With all the aspects of raising a child with disabilities, the last thing on your mind should be whether or not your school is doing its part to teach and educate. Unfortunately, even with increased pressure from federal and state laws, schools let many students fall through the cracks of the system. Without access to a free and appropriate public education, children do not get the social and educational skills they would normally acquire.
Since the 1970s, the federal government has provided increasing accommodations for children with disabilities. By 1990, the Individuals with Disabilities Education Act (I.D.E.A.) provided schools with a method to make sure that all students were receiving a free and appropriate public education using Individualized Education Plans (IEPs). In Texas, IEPs are determined at Admission, Review and Dismissal (ARD) Hearings.
FAPE — a Free & Appropriate Public Education — was established in the I.D.E.A. as a clear way to make sure that children with disabilities were getting the best opportunity to learn. It establishes IEPs at no charge to parents, providing the “least restrictive environment” for the student. This puts students in specialized classrooms only when it wouldn’t be appropriate to include them in a regular class environment.
But even with clear guidelines, not all students get the same access to education. Teachers, administrators, schools and districts all make errors and misjudge situations. Our lawyers and paralegals have decades of experience working with parents and schools at the state and federal levels to get children the education they deserve.
With just one call, we can start to review your child’s education records, including evaluations, the current IEP and any correspondence from the school district.
It’s not enough to know that your child deserves more. You need an experienced lawyer to fight for your child’s right to a free and appropriate public education.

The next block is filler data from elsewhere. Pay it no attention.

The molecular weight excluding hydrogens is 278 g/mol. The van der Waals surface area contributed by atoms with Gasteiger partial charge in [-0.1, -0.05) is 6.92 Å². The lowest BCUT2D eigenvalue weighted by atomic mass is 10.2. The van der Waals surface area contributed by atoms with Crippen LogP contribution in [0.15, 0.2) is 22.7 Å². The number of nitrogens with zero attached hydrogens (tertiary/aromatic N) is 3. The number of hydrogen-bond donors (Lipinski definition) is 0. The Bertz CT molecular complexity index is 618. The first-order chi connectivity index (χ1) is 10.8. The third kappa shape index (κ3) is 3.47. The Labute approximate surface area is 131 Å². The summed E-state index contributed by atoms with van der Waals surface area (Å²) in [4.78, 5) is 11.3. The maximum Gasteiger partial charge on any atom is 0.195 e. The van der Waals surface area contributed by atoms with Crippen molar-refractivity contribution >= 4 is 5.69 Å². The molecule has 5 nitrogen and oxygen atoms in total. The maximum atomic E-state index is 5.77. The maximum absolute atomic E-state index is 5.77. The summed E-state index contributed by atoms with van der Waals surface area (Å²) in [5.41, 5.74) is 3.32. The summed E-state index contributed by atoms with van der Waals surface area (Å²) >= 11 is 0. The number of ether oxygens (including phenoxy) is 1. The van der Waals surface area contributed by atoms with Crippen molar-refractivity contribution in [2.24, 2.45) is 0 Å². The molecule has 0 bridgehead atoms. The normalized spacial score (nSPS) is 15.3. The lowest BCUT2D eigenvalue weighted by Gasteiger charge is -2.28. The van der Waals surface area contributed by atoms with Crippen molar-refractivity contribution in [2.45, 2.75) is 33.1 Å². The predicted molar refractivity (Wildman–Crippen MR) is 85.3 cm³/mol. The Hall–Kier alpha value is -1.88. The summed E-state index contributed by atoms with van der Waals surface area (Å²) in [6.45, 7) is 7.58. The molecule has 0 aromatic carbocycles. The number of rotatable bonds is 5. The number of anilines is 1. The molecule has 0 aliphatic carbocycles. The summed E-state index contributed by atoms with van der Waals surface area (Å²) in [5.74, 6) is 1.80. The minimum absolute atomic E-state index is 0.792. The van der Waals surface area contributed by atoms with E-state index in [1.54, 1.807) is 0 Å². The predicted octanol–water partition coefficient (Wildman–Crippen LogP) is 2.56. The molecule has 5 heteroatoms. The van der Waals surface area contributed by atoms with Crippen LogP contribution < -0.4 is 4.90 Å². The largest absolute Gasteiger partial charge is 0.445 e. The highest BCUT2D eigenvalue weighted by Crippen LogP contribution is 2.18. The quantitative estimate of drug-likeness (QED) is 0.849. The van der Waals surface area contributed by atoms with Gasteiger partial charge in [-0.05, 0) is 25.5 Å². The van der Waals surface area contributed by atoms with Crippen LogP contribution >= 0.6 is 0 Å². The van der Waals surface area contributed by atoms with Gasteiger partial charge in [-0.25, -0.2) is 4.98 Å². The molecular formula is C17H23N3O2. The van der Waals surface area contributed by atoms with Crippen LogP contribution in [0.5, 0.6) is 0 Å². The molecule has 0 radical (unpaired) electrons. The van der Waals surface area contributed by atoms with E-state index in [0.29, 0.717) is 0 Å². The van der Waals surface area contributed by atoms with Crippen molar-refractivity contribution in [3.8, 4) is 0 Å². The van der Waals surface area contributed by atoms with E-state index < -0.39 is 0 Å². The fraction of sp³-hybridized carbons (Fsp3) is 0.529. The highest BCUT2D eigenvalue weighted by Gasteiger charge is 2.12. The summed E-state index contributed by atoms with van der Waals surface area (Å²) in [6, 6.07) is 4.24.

At Cuddy Law Firm, we understand the financial burdens of raising a child with disabilities. We take your finances into account when we discuss costs of representation and we will work with you to make sure that your child comes first. We offer reduced- and no-cost services to qualifying clients and can in some cases recover our fees from the offending school district if we win.
Don’t be afraid of how much it will cost; our commitment is to offering a free and appropriate public education to all children.
Before pursuing her career in law, Elizabeth Angelone was an award-winning teacher and administrator in Texas public schools. She knows the trouble that many parents have to go through to make sure their children get the education they deserve. Between her classroom experience and joining Cuddy Law Firm, she practiced in a variety of law affecting children, including family law and juvenile crime, allowing her to understand the consequences of a mismanaged education and driving her to help parents with unresponsive schools. She’s a member of COPAA, one of the most important networks of lawyers, advocates and parents dedicated to every child’s right to an equal, quality education.